It all starts with the outermost layer, or the annamaya kosha. This is where nutrition, hydration and asana are considered fundamental. The healthier, fitter, well slept, nourished and hydrated the physical body is, the clearer your thinking and the more energy you’ll have. Prioritising care of this layer is fundamental, especially during busy times or times of stress, as that’s when we generally drop the ball and eat badly, drink too much alcohol and put exercise off for another day. You never regret that freshly squeezed juice, glass of water, or long walk in nature. They’re great ways of supporting this outermost layer to give you the brain power you need to do all the things you need to do.

The next layer is the pranamaya kosha, or the energy/breath layer. Breath is considered the gateway to prana, or life force. Even just a few minutes of pranayama a day can make radical differences to energy levels. The Sanskrit word “yama” can mean to restrain and “ayama” can mean to not restrain. By controlling and freeing the breath in specific ways in yoga, you start to control and free your prana. You don’t need to be doing complex breathwork to be doing pranayama. It can be as simple as taking a few slow, full conscious belly breaths every day.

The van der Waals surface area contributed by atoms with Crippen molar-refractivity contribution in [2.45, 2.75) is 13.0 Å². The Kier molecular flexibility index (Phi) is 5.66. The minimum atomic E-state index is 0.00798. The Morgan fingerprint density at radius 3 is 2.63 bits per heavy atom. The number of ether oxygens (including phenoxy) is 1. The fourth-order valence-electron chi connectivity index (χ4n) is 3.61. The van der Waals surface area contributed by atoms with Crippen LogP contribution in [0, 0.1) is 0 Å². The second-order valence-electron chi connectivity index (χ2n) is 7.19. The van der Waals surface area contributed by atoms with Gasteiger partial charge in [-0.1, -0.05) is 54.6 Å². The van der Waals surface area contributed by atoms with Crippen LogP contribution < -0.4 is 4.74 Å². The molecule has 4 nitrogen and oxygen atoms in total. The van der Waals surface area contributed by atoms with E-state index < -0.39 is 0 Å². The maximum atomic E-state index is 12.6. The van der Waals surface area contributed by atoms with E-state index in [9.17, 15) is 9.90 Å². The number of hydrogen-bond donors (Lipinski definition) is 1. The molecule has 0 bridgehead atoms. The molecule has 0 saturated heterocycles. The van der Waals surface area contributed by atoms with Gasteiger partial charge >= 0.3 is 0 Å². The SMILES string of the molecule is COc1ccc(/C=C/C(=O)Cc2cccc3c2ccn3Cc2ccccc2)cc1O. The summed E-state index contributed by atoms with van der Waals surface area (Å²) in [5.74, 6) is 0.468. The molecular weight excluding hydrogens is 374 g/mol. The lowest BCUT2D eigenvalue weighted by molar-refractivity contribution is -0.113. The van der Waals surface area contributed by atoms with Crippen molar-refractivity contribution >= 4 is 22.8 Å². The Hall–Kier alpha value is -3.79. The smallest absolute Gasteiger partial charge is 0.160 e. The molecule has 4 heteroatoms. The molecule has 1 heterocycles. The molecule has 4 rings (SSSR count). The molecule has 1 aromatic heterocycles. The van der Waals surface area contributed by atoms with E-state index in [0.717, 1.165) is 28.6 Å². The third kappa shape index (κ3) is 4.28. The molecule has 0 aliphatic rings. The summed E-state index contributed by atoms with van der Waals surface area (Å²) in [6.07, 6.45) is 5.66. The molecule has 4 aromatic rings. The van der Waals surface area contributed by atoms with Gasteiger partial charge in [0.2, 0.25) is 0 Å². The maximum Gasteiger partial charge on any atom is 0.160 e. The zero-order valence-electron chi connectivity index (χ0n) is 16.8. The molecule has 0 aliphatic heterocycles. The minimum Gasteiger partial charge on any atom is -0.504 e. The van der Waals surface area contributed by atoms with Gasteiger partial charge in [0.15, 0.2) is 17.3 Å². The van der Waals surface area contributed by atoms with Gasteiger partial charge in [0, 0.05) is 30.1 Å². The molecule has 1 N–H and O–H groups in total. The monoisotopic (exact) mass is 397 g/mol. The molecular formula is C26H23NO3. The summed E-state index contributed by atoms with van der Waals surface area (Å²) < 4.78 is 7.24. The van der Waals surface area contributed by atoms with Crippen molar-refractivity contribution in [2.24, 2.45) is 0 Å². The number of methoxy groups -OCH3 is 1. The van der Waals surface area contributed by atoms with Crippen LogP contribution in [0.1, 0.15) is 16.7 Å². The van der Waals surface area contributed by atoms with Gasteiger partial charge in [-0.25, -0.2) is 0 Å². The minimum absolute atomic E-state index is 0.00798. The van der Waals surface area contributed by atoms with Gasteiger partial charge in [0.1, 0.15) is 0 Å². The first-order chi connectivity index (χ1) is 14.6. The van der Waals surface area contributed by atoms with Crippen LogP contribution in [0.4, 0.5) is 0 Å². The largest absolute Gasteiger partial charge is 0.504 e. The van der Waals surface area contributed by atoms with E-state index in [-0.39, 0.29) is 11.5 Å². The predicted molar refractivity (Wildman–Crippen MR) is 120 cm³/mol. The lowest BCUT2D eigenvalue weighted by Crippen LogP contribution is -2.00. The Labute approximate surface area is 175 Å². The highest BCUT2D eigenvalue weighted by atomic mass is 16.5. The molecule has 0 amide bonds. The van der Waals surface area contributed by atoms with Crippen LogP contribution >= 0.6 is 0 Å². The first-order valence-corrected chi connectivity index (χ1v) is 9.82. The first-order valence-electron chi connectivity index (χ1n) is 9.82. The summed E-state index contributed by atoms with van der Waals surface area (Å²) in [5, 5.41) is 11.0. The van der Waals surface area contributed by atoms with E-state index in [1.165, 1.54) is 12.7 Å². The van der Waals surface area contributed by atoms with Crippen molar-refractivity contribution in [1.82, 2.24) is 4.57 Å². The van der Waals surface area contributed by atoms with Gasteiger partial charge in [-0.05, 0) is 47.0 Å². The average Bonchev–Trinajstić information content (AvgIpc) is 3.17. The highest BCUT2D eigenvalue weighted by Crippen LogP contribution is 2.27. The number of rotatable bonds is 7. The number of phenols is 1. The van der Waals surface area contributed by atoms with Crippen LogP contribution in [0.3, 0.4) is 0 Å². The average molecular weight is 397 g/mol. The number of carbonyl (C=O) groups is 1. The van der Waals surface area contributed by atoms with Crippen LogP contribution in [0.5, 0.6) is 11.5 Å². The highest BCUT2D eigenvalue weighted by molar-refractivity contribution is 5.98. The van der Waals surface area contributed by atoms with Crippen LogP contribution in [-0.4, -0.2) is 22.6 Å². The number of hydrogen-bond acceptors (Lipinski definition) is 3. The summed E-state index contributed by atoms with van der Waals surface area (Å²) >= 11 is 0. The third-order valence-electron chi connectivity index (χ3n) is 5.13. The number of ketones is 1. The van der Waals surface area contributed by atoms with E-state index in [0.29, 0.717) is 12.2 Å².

It is said that the mind layer is infinitely more powerful than the first two layers. The mind is made up of both manomaya and vijnanamaya koshas, which incorporate all aspects of the mind: thinking, feeling, discernment, judging, intellect, intuition. Given the power of the mind, this is potentially where we need to manage our energy more than any other area of our lives.

At the heart of our container lies the innermost layer: anandamaya kosha. This is like the jewel in our centre, known as the bliss body. When all the other layers are purified, according to the Bhagavad Gita, we are freed from constant hankering and desire and connect to the non-material. I think of this as those moments when you are deeply connected to your soul or spirit. You can’t describe this state, you have to feel it. You know those moments when everything else disappears and it feels like a big exhale? When you feel nothing but peace. Whatever takes you there — make it a priority to do those things. Whether it’s surfing, reading fiction, walking in the mountains, whatever. Find your way to connect to spirit and then make a habit of doing it on purpose.